Scotland’s National Clinical Director Jason Leitch admits he understands the frustration of Hearts and their supporters after the club's pre-season preparations were abruptly halted on Thursday evening.
This came after a decision from the Joint Response Group that no training outside of the Scottish Premiership would be permitted in the country until August 24th at the earliest after a pair of high-profile breaches of Covid-19 protocol put the football season in doubt.
Though the Scottish Championship is not due to start until the middle of October, Robbie Neilson's side also have a Scottish Cup semi-final with Hibs on the horizon and brought the players back from the elongated summer break in order to prepare. These plans will now be put on hold.
The club released a statement on Thursday evening where they said they were "incensed" with a decision that "disproportionately disadvantaged" the Tynecastle side.
Leitch, appearing on Off the Ball, admitted the Scottish Government had put pressure on the SFA and SPFL to get their house in order, but insisted the final decision lay with the football authorities.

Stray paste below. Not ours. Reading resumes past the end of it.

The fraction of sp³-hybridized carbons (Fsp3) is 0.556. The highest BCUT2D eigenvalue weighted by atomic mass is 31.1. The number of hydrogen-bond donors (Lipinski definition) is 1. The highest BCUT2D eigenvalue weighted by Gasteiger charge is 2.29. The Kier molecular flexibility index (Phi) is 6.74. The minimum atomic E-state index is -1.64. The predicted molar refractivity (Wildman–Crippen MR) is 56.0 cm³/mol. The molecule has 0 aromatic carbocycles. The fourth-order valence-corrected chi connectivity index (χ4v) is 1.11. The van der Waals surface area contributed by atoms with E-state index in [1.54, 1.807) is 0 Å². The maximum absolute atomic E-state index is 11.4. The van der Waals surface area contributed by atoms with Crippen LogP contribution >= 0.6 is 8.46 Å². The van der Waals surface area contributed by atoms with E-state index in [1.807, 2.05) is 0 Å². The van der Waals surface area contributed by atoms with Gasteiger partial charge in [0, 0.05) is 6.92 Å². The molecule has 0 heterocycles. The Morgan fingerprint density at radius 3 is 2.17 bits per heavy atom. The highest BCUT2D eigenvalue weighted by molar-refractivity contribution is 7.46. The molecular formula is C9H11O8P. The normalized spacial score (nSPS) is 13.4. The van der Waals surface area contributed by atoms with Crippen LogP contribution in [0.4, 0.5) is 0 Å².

He said: "I completely understand why Hearts fans and the club feel there is a sense of injustice there, but that is a matter for the SPFL.
"We, the government, should not decide how a sector gets its house in order. The individual decision-making is up to them.
"We told them that we wanted more enforcement and more education. So we gave them the categories of what they had to do, and they came up with the actions for what they wanted to do.
"They have decided that a pause is necessarily to ensure that the protocols are being met at every club.
"It was absolutely an SPFL decision. We're willing to take the blame - well, maybe blame is the wrong word. We, the Scottish Government, told the SPFL to get their house in order."
Football was brought fully to the front of national news earlier this week when it was revealed Celtic defender Boli Bolingoli had not informed his club of a trip to Spain and subsequently failed to go into a 14-day quarantine. This story broke just four days after two Aberdeen players tested positive for Covid-19 following a group outing involving eight first-team members at a busy city-centre pub.
As a result, the Scottish Government informed the football authorities that it wanted Celtic and Aberdeen's matches to be postponed in the interests of public safety, and for stronger measures to be put in place.
Leitch said: "We met with the SPFL and SFA at the beginning of the week to let them know we had lost some confidence in the football fraternity to follow the rules. They were charged with going away and finding a plan to restore that confidence.
"The SFA and SPFL were to come up with a package of measures that would reassure us that they were taking this very seriously. And you've seen that play out over the course of this week."